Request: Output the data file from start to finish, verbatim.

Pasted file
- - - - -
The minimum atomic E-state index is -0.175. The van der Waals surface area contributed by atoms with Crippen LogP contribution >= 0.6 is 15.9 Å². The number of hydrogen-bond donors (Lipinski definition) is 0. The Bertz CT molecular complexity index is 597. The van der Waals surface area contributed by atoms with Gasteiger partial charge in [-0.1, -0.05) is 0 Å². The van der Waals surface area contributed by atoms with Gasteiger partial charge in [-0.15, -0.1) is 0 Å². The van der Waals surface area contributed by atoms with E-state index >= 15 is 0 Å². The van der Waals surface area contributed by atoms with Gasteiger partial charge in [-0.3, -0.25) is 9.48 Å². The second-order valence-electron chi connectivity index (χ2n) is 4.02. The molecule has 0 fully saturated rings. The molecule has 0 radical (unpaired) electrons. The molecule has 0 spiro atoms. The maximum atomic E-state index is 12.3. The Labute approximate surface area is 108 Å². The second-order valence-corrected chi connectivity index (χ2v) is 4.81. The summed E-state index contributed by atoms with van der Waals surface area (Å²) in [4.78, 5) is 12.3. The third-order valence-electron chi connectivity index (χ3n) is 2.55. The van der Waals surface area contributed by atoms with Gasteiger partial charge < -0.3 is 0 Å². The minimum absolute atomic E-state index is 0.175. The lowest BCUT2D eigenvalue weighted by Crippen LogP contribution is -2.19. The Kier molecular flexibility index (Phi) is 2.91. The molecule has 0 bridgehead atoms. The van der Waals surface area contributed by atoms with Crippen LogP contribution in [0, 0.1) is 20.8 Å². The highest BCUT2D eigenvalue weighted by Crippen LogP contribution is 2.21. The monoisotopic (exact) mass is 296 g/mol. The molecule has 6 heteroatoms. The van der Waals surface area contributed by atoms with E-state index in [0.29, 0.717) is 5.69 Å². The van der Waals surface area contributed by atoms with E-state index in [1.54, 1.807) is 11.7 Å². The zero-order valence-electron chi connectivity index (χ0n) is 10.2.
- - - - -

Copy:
The minimum atomic E-state index is -0.175. The van der Waals surface area contributed by atoms with Crippen LogP contribution >= 0.6 is 15.9 Å². The number of hydrogen-bond donors (Lipinski definition) is 0. The Bertz CT molecular complexity index is 597. The van der Waals surface area contributed by atoms with Gasteiger partial charge in [-0.1, -0.05) is 0 Å². The van der Waals surface area contributed by atoms with Gasteiger partial charge in [-0.15, -0.1) is 0 Å². The van der Waals surface area contributed by atoms with E-state index >= 15 is 0 Å². The van der Waals surface area contributed by atoms with Gasteiger partial charge in [-0.3, -0.25) is 9.48 Å². The second-order valence-electron chi connectivity index (χ2n) is 4.02. The molecule has 0 fully saturated rings. The molecule has 0 radical (unpaired) electrons. The molecule has 0 spiro atoms. The maximum atomic E-state index is 12.3. The Labute approximate surface area is 108 Å². The second-order valence-corrected chi connectivity index (χ2v) is 4.81. The summed E-state index contributed by atoms with van der Waals surface area (Å²) in [4.78, 5) is 12.3. The third-order valence-electron chi connectivity index (χ3n) is 2.55. The van der Waals surface area contributed by atoms with Gasteiger partial charge < -0.3 is 0 Å². The minimum absolute atomic E-state index is 0.175. The lowest BCUT2D eigenvalue weighted by Crippen LogP contribution is -2.19. The Kier molecular flexibility index (Phi) is 2.91. The molecule has 0 bridgehead atoms. The van der Waals surface area contributed by atoms with Crippen LogP contribution in [0, 0.1) is 20.8 Å². The highest BCUT2D eigenvalue weighted by Crippen LogP contribution is 2.21. The monoisotopic (exact) mass is 296 g/mol. The molecule has 6 heteroatoms. The van der Waals surface area contributed by atoms with E-state index in [0.29, 0.717) is 5.69 Å². The van der Waals surface area contributed by atoms with E-state index in [1.54, 1.807) is 11.7 Å². The zero-order valence-electron chi connectivity index (χ0n) is 10.2.